Most Bible scholars today, Catholic as well as protestant, seem to believe that the book of Daniel was written around 165 BC. However, some conservative scholars, for example evangelicals, still hold to the traditional view that it was written around the time its events is said to take place, i.e. in the 6th century BC. I believe that there are a number of good reasons for the later date, other than that you don’t belive prophecies regarding the future to be possible.
However, there is one strong argument by those favoring an earlier date that I haven’t seen disputed by those favoring 165 BC. In his chronicle The Antiquity of the Jews, Flavius Josephus writes that the book was presented to Alexander the Great during his alleged visit to Jerusalem in 332 BC:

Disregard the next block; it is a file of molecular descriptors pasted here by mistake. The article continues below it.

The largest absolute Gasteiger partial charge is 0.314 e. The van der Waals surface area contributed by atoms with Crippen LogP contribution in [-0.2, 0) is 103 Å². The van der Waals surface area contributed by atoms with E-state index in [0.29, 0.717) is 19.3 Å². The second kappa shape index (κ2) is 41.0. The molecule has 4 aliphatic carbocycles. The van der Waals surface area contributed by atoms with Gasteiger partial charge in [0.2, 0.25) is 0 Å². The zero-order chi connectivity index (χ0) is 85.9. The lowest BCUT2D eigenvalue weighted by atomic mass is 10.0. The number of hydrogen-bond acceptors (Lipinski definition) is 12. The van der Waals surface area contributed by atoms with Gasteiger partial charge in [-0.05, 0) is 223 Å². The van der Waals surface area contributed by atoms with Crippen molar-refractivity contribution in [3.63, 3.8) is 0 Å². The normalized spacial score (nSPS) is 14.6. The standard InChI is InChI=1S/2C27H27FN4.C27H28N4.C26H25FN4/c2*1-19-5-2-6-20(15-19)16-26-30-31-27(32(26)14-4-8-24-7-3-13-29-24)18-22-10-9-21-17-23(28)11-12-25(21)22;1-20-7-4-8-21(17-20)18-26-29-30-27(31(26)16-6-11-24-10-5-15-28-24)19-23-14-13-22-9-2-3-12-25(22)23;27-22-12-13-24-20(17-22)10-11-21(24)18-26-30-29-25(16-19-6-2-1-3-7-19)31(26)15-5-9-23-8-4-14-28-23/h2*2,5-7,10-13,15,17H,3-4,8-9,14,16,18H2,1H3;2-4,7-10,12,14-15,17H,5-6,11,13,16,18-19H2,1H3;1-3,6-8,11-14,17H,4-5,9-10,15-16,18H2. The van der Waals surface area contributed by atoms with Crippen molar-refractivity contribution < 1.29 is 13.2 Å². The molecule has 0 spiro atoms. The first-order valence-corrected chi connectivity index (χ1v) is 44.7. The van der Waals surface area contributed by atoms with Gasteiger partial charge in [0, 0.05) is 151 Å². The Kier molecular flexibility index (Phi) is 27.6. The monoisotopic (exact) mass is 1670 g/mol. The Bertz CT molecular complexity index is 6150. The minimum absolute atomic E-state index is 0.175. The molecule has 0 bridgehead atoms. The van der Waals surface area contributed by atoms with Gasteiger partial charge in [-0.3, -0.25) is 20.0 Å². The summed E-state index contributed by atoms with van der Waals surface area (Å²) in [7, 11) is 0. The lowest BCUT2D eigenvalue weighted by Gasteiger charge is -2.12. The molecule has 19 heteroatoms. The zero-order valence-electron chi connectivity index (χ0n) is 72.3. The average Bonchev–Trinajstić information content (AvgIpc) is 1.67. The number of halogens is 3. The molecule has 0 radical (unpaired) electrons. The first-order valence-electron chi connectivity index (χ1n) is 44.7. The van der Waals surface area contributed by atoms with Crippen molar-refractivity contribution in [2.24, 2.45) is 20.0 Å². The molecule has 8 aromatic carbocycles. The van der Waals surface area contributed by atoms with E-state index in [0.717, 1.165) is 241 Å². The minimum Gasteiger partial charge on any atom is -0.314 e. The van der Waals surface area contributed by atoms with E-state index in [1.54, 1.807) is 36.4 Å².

[quote=[URL=“http://www.ccel.org/j/josephus/works/ant-11.htm”]Antiquities of the Jews XI
, Chapter 8, 5]“And when he [Alexander the Great] had said this to Parmenio, and had given the high priest his right hand, the priests ran along by him, and he came into the city. And when he went up into the temple, he offered sacrifice to God, according to the high priest’s direction, and magnificently treated both the high priest and the priests. **And when the Book of Daniel was showed him wherein Daniel declared that one of the Greeks should destroy the empire of the Persians, he supposed that himself was the person intended. **And as he was then glad, he dismissed the multitude for the present; but the next day he called them to him, and bid them ask what favors they pleased of him; whereupon the high priest desired that they might enjoy the laws of their forefathers, and might pay no tribute on the seventh year. He granted all they desired.”
How is this historical account by Josephus disputed by those who maintain that the Book of Daniel was written over 150 years after the event described above?